Gold Hill, the iconic north Dorset cobbled street in Shaftesbury
Gold Hill, the steep cobbled road in Shaftesbury, has had its wall cleaned.
It is also being surveyed as part of a new monitoring process to ensure it is preserved for future generations.
Gold Hill, and its wall, is one of Dorset's most recognisable landmarks - known internationally for its role in a television advert for bread.
The 180-metre-long wall is "well loved" by both visitors and residents, but its maintenance over previous centuries had been more casual.
Weeding the wall
Special equipment was needed to remove the foliage from the wall
The survey and measuring instruments used during the extensive clean will mean that any changes to the wall's structure can be monitored.
The two-day weeding process involved a team of four men removing all vegetation and roots that had grown along, and through, the wall.
If left unchecked they would have eventually damaged the wall's structure.
The space behind the wall has gradually been filled in with soil, and now reaches near to the top of the wall and forms the gardens of nearby private homes.
Cllr Lester Dibben, Shaftesbury's Mayor and Chairman of Shaftesbury Town Council, said:
"We were getting comments from the public about the amount of foliage on the wall, and if the wall was safe, so we asked the Dorset Countryside Ranger Service to have a look at it.
"We also decided to do a survey of the wall."
Grade I listed
Giles Nicholson, Dorset County Council, and Cllr Lester Dibben, Mayor of Shaftesbury
Before work on the Grade I listed wall began, the Town Council had to apply to English Heritage for permission, but this is not the first time the 14th Century wall has been worked on.
He said: "We know at the turn of the [19th] Century there were trees coming out of it, and there were attempts to maintain it and look after it before.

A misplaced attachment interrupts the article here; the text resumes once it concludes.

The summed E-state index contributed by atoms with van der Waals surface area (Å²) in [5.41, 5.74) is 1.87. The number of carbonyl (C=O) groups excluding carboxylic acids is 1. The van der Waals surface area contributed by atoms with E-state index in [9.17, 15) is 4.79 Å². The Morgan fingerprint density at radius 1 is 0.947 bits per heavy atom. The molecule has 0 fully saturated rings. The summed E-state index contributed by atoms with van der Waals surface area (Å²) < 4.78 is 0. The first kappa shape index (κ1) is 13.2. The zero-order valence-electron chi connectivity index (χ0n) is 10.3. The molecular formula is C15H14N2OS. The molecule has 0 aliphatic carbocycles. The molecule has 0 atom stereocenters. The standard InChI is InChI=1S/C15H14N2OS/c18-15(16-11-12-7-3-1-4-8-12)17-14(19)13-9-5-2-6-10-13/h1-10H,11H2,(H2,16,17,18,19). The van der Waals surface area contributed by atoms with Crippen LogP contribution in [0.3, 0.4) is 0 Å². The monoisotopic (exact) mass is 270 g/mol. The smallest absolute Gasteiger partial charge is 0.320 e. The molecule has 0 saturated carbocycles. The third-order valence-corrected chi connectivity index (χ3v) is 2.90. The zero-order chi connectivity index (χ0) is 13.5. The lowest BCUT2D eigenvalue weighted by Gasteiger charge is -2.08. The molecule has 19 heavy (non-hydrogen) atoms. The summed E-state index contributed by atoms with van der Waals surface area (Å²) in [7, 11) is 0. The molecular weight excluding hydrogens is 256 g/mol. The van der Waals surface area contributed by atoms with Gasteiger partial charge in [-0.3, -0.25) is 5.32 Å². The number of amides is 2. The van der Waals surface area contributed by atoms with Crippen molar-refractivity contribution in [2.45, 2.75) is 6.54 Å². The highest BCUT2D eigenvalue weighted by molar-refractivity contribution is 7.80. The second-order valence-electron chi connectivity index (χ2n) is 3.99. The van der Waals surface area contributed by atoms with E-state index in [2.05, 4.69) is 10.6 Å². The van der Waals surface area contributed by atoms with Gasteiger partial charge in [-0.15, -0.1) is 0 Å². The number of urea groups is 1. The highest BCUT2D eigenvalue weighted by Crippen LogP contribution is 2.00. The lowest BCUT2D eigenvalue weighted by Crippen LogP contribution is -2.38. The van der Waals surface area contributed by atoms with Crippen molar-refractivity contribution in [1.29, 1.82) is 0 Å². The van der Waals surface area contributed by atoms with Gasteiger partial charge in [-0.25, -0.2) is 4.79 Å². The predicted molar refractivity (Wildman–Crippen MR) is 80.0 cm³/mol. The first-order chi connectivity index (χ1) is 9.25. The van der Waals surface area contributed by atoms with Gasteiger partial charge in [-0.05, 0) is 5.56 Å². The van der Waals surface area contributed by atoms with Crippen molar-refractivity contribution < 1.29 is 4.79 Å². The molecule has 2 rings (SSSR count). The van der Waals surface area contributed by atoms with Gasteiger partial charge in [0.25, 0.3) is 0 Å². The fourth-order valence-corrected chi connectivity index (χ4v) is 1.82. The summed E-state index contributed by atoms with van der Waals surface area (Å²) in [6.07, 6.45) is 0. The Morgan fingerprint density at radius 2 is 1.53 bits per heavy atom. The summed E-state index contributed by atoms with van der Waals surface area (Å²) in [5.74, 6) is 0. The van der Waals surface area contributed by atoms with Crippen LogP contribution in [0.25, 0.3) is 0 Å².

"But it's vital the wall is preserved."
The cobbled road of Gold Hill is the responsibility of Dorset County Council.
The properties on the east side of the hill are privately owned.
But the maintenance of the wall itself is being shared between North Dorset District Council and Shaftesbury Town Council, who decided to work on the project together.
They then contacted Dorset County Council to examine the feasibility of cleaning up the wall.
The Mayor of Shaftesbury said people had noticed the changes in the wall
Giles Nicholson, Senior Ranger for Dorset County Council, led the work on the wall.
He said: "It was an unusual job for us.
"Normally we work in public spaces and places like nature reserves and this was quite a quirky thing to do, and quite a challenge.
"It's a very steep hill to work on, but we got a kind of 'cherry picker' crane in, which also allowed us to do a survey of the wall."
Now that the wall has been cleared of infant elder and sycamore trees, and weeds, measuring points along the wall will keep track of any changes, and enable regular checks and readings.
The 180-metre-long wall was built in the 1360s
Cllr Dibben said: "The wall is looking amazing, it's very interesting to see its structure exposed, and when people visit they see an impressive wall.
"Everyone here is very proud of the wall and concerned that we look after it.
"We don't really know how old it is exactly but we know it's very important to the history of Shaftesbury.
"It doesn't just run up Gold Hill, it runs through the history of Shaftesbury itself, and we need to learn more about it and look after it, so we don't get concerned about it again in the future."
The exact origins of the wall are unknown, but it is likely it was built in the 1360s, after the abbess [or female superior] of the Abbey of Shaftesbury was given royal permission to build town defences.
Of the famous bread advertisement that helped publicise Gold Hill the world over, Cllr Dibben said: [The association with the Hovis ad] has its pluses and minuses - it's surprising how many people think the wall is in Yorkshire rather than Dorset.
"But as the economic recovery continues I hope we can use the wall to better effect in the future.
"We're the wall's custodians and we need to look after it."